Course Review — The Ancient Greek Hero MOOC From edX
I’ve already discussed why several components of HarvardX’s Ancient Greek Hero MOOC were so successful (especially during this interview with the Greek Hero team). And a story published in The New Yorker highlights another important aspect of the course’s greatness: the legendary graciousness of its instructor Greg Nagy and the dedication of the team behind the class. Which is why I’d like to focus this review on the substance of Ancient Greek Hero and its relevance to other subjects of study (including my own study of philosophy).
On the surface, this is a classical literature course in which students are asked to read Homer’s Iliad and Odyssey in their entirety, as well as selections from the epic poetry of Hesiod, the histories of Herodotus, the plays of Aeschylus, Sophocles and Euripides and the Socratic dialogs of Plato.
But surfaces can be deceiving, for while the course covers a lot of literary territory, it is not a “this-happened-then-that-happened”/”this-is-how-everything-fits-together” standard survey course.
Rather, the course has a highly focused goal: to acquaint students with the critical role played by the hero in ancient Greek culture. And as with other dialectical ironies, it turns out that zeroing in on this one aspect of ancient Greek history/literature/society sheds far more light on the whole than would looking at everything from a height of 10,000 feet.
Or a perspective of 2,500 years. For one of the key challenges in the course is to get into the minds of those who created and wrote, read or (far more frequently) heard these classics performed live to understand the mind of people living in a society very different from our own (even if it gave birth to almost everything we now take for granted). Professor Nagy describes the error of interpreting the behaviors and decisions of those who lived long ago from our own modern perspective (what logicians call The Historian’s Fallacy) as “reading into the text,” a mindset sure to earn you big red X’s on your quizzes if you find yourself judging Achilles and Oedipus by contemporary standards.
The alternative to reading into a text is reading out of it, and this highlights another irony of an online class taken by tens of thousands of people over the Internet. For despite the technology that enables such a course, the key activity that took up a majority of student time was good old fashioned reading.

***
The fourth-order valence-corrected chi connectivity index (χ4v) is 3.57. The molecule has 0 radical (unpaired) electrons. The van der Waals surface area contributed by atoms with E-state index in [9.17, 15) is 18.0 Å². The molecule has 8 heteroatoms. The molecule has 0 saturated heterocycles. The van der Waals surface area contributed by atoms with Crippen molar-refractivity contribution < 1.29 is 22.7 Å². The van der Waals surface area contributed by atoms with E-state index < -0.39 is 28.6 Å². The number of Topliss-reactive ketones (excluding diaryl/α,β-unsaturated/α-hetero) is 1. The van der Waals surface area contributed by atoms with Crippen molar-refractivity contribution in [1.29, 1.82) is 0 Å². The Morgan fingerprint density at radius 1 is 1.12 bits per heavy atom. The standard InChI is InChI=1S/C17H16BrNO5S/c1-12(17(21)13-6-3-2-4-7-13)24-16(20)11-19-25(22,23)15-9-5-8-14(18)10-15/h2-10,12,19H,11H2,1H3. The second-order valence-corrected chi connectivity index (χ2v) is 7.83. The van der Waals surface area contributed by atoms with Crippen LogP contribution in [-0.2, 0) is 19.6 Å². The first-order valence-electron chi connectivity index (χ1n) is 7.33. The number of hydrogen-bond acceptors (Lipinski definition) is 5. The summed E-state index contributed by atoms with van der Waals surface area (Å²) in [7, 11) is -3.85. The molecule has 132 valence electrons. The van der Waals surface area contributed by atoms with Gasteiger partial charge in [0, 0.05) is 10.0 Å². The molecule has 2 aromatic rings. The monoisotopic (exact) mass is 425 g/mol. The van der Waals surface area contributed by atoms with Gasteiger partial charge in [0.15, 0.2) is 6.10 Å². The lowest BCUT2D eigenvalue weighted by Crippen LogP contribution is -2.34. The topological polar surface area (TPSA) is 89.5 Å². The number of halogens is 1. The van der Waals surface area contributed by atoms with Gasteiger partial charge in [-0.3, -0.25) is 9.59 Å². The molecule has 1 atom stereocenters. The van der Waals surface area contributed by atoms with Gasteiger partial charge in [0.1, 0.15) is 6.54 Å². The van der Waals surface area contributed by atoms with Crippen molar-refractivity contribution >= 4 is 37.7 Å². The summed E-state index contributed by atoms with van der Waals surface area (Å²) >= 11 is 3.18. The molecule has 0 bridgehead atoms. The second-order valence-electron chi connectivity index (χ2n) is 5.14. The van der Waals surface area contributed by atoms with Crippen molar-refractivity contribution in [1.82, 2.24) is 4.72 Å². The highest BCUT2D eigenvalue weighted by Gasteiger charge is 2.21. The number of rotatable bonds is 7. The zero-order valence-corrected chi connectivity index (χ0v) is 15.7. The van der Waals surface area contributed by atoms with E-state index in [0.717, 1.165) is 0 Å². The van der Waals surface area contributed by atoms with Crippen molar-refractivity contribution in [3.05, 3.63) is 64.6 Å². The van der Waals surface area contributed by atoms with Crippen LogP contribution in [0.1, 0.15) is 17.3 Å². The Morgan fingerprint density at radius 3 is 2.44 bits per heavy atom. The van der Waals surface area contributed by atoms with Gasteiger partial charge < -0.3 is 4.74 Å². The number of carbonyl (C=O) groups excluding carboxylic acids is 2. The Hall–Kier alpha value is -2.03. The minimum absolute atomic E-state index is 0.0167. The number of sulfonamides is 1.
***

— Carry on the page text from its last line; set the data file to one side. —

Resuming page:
And not just reading the original classics. For each week (or each hour – the course is broken into 24 of them) includes a “fast reading” assignment of an original text (such as a complete play or Platonic dialog or long stretch of Homer) combined with slow reading of a chapter form Nagy’s textbook The Greek Hero in 24 Hours.
This slow reading involves a deep engagement with a handful of excepts delving into key aspect of the Greek hero – either in his or her role as epic hero (think Achilles routing the Trojan army or Odysseus outsmarting his terrestrial and celestial tormentors), lyric heroes (such as the aforementioned Achilles, a hero of power and violence in epic who becomes the ultimate romantic interest in lyric poetry) or dead heroes (who play their most important role as the object of hero cults).
A majority of the video dialogs that accompany each reading assignment focus on the process and procedures of becoming a cult hero, and how omnipresent hero cults defined Ancient Greek society, bridging the worlds between life and death, God and human and – most critical of all – mortality and immortality.
And this is where the course provided the most perspective (at least to me as a philosophy major). For when you study ancient philosophers such as Socrates and Plato, there’s an understandable tendency to place them into the context of what came before (the pre-Socratics who created the natural sciences) and what came after (notably Aristotle, Christianity and Modernity).
But if you look at Socrates’ dialogs regarding the immortality of the soul (notably The Meno and The Phaedo – the second of which we read for class), you realize that the notion of immortality through the spoken word (be it epic, song or philosophical dialog) surrounded the ancient Greek and would have had extra impact on great reflective thinkers of that period such as Socrates and Plato.
And even as my own study moved into far newer texts (such as the works of Nietzsche), that modern philosopher’s attempt to locate a pre-Christian morality was firmly rooted in the classics. And after taking Greek Hero I now have a far clearer idea of what that classical mindset was all about (beyond some distant society to pass modern judgment on).
Given the centrality of ancient Greece to virtually everything we know and live today, I suspect there is not a single subject (history, psychology, even physics) the study of which couldn’t benefit from placing yourself inside the heads of the people who gave birth to these disciplines.
And so the ultimate value of the Ancient Greek Hero MOOC is not just the technical lessons other course developers can learn from one of the most successful implementation of a MOOC class. For even more importantly, Greek Hero now makes the study of a vital subject available to anyone ready to learn it.